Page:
West Africa

  • Protesters outside Nigeria's parliament demand security forces search harder for the 200 schoolgirls abducted by Boko Haram

    Commentary

    The Risks of Rescue

    As appealing as a successful mission to rescue the 200 school girls held hostage by Boko Haram in Nigeria might appear, the use of U.S. military assets to mount a rescue attempt would be a mistake.

    Jun 13, 2014

  • A child receives polio vaccination during an anti-polio campaign on the outskirts of Jalalabad, Afghanistan

    Commentary

    An Outbreak of Outbreaks

    Lately, stories about outbreaks seem to be spreading faster than the diseases themselves. An outbreak of measles in Ohio is just part of an 18-year high of U.S. cases. Meanwhile, polio continues to circulate in Pakistan, Afghanistan, and Nigeria, while spreading to other countries.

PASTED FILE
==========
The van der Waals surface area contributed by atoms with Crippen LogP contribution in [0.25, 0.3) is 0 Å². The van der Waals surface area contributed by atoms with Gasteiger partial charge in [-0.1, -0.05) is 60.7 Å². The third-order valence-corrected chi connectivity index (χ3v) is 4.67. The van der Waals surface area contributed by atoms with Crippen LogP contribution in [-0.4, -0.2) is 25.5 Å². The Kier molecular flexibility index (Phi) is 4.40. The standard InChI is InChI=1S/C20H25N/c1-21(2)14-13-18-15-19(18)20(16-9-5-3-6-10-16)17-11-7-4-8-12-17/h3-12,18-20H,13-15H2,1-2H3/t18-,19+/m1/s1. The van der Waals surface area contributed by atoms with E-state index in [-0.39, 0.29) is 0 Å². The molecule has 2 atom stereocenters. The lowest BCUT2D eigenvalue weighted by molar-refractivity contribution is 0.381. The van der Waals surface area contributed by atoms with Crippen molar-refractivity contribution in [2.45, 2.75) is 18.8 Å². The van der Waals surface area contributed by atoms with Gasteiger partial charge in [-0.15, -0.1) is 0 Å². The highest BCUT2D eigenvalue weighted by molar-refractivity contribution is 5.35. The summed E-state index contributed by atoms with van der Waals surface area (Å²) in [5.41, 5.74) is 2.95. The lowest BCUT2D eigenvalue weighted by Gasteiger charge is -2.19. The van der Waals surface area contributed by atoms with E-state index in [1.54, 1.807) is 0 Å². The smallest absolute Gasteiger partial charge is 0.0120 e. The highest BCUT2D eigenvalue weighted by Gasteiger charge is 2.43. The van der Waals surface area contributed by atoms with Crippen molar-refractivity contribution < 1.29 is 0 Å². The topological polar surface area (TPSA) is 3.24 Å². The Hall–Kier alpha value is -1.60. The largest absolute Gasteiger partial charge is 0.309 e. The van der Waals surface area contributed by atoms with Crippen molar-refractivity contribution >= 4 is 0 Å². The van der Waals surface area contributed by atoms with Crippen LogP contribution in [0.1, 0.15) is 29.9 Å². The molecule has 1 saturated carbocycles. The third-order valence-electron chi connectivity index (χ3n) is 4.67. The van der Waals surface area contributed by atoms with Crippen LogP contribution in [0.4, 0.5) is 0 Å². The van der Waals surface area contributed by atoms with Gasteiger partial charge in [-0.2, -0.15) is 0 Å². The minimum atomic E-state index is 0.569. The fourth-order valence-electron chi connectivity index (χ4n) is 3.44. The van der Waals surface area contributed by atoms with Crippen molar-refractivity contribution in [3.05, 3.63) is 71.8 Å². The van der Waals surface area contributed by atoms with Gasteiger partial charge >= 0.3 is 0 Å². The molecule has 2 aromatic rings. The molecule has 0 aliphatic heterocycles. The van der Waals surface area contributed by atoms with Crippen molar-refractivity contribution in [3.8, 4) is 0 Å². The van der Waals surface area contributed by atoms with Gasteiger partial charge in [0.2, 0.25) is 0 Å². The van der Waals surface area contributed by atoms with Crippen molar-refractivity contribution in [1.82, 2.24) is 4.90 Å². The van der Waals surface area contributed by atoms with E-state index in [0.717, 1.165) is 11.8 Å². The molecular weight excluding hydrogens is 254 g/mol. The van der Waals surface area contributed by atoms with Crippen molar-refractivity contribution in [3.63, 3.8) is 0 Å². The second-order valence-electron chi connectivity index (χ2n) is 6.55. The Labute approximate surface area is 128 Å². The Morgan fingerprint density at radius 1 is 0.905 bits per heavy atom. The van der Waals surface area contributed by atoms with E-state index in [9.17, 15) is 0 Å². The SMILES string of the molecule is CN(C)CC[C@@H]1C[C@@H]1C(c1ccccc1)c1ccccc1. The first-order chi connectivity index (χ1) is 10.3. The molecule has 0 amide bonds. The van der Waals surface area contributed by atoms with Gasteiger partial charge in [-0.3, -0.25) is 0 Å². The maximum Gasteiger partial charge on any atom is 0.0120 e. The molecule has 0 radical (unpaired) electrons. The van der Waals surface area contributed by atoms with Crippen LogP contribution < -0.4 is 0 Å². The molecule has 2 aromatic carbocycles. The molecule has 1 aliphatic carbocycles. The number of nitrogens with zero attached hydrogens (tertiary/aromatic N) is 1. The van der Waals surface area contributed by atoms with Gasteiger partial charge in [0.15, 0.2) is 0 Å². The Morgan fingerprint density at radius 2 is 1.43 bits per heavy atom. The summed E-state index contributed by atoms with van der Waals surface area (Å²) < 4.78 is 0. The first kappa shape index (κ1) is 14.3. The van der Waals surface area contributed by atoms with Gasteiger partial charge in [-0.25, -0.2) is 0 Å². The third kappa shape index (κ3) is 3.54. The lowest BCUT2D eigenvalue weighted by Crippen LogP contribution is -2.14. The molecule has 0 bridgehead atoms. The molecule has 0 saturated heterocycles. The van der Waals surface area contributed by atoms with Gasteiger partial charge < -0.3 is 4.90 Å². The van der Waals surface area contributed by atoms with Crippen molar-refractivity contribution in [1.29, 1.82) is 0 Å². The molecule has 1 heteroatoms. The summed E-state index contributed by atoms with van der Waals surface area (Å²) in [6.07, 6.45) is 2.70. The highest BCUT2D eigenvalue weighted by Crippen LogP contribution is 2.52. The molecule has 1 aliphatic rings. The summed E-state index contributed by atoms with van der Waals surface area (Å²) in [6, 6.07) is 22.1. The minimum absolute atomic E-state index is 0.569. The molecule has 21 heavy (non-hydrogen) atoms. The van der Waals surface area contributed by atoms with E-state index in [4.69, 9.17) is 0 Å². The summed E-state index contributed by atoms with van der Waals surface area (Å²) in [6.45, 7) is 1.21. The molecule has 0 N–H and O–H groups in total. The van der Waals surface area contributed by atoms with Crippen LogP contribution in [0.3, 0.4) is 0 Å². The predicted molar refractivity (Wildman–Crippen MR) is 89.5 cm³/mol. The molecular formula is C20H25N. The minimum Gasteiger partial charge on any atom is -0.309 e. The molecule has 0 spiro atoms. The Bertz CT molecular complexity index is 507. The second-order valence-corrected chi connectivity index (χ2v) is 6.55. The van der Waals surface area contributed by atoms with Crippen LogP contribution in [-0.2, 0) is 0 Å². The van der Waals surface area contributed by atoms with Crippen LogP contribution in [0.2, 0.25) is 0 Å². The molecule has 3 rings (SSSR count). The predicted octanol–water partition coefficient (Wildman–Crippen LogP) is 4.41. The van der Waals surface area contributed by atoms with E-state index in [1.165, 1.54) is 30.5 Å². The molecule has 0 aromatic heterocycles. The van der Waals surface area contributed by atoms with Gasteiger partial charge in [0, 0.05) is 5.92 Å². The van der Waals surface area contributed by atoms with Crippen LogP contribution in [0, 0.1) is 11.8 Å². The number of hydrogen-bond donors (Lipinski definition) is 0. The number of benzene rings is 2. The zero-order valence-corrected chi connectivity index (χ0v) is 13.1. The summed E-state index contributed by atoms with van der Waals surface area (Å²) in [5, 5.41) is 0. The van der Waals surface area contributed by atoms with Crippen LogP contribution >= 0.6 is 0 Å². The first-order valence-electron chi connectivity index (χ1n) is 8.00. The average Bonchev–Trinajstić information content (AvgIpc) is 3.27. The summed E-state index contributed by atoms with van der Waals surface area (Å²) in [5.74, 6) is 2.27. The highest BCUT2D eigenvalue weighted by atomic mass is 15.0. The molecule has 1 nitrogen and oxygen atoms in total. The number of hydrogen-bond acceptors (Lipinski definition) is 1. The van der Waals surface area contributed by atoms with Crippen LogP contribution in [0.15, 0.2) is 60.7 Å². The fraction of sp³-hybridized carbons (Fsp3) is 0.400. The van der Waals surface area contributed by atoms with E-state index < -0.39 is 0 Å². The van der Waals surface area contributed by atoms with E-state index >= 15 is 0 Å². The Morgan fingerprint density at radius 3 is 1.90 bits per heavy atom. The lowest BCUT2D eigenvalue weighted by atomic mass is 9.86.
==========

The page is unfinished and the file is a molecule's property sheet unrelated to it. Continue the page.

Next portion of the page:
Jun 11, 2014

  • Woman attends a health education session in northern Nigeria

    Commentary

    Insurance and Incentives: A Dual Approach to Try to Improve Maternal Health in Nigeria

    Less than 5% of Nigerians have insurance; two-thirds of all health care costs are paid out of pocket. When people must pay out of pocket for health care at the point of service, this restricts access, excludes the poorest and most vulnerable, and leads to delays in patients seeking help.

    Jun 10, 2014

  • Protesters march in support of the girls kidnapped by members of Boko Haram in front of the Nigerian Embassy in Washington

    Commentary

    Nigeria, Boko Haram, and the Difficulty of Rescuing the Kidnapped Girls